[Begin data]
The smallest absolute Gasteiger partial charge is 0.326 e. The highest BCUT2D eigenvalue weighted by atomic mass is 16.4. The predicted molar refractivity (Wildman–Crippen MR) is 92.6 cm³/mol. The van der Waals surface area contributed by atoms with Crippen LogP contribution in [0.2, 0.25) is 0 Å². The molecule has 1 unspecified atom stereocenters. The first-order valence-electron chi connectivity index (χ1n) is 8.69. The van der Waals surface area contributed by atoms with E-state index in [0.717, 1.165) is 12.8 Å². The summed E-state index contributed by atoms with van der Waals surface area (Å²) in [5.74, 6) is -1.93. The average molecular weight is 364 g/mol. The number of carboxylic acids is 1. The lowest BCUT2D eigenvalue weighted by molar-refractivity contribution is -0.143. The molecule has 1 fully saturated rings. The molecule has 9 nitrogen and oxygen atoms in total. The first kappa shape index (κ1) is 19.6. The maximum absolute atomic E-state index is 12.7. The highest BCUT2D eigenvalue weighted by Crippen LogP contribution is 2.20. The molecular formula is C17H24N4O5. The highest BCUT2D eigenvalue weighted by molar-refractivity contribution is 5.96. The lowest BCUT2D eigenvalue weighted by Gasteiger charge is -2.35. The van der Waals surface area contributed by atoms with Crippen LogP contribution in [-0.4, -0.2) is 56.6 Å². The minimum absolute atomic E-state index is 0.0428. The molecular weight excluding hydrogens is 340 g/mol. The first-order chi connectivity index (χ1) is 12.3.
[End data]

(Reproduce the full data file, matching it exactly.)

The smallest absolute Gasteiger partial charge is 0.326 e. The highest BCUT2D eigenvalue weighted by atomic mass is 16.4. The predicted molar refractivity (Wildman–Crippen MR) is 92.6 cm³/mol. The van der Waals surface area contributed by atoms with Crippen LogP contribution in [0.2, 0.25) is 0 Å². The molecule has 1 unspecified atom stereocenters. The first-order valence-electron chi connectivity index (χ1n) is 8.69. The van der Waals surface area contributed by atoms with E-state index in [0.717, 1.165) is 12.8 Å². The summed E-state index contributed by atoms with van der Waals surface area (Å²) in [5.74, 6) is -1.93. The average molecular weight is 364 g/mol. The number of carboxylic acids is 1. The lowest BCUT2D eigenvalue weighted by molar-refractivity contribution is -0.143. The molecule has 1 fully saturated rings. The molecule has 9 nitrogen and oxygen atoms in total. The first kappa shape index (κ1) is 19.6. The maximum absolute atomic E-state index is 12.7. The highest BCUT2D eigenvalue weighted by Crippen LogP contribution is 2.20. The molecular formula is C17H24N4O5. The highest BCUT2D eigenvalue weighted by molar-refractivity contribution is 5.96. The lowest BCUT2D eigenvalue weighted by Gasteiger charge is -2.35. The van der Waals surface area contributed by atoms with Crippen LogP contribution in [-0.4, -0.2) is 56.6 Å². The minimum absolute atomic E-state index is 0.0428. The molecular weight excluding hydrogens is 340 g/mol. The first-order chi connectivity index (χ1) is 12.3.